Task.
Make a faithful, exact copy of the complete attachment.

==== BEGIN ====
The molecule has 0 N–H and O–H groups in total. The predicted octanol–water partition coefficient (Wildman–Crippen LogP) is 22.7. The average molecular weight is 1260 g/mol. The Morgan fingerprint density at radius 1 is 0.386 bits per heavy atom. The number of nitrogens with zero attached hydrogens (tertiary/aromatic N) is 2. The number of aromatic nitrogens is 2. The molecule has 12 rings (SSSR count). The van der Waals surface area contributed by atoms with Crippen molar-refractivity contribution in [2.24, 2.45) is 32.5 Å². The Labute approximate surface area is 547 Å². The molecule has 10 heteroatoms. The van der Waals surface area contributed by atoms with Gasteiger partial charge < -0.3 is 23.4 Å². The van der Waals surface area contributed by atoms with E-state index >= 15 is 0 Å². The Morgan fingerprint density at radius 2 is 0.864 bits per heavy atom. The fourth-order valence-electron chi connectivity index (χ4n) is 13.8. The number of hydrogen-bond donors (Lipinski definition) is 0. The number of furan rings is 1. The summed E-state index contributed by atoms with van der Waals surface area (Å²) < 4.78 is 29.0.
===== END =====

The molecule has 0 N–H and O–H groups in total. The predicted octanol–water partition coefficient (Wildman–Crippen LogP) is 22.7. The average molecular weight is 1260 g/mol. The Morgan fingerprint density at radius 1 is 0.386 bits per heavy atom. The number of nitrogens with zero attached hydrogens (tertiary/aromatic N) is 2. The number of aromatic nitrogens is 2. The molecule has 12 rings (SSSR count). The van der Waals surface area contributed by atoms with Crippen molar-refractivity contribution in [2.24, 2.45) is 32.5 Å². The Labute approximate surface area is 547 Å². The molecule has 10 heteroatoms. The van der Waals surface area contributed by atoms with Gasteiger partial charge < -0.3 is 23.4 Å². The van der Waals surface area contributed by atoms with E-state index >= 15 is 0 Å². The Morgan fingerprint density at radius 2 is 0.864 bits per heavy atom. The fourth-order valence-electron chi connectivity index (χ4n) is 13.8. The number of hydrogen-bond donors (Lipinski definition) is 0. The number of furan rings is 1. The summed E-state index contributed by atoms with van der Waals surface area (Å²) < 4.78 is 29.0.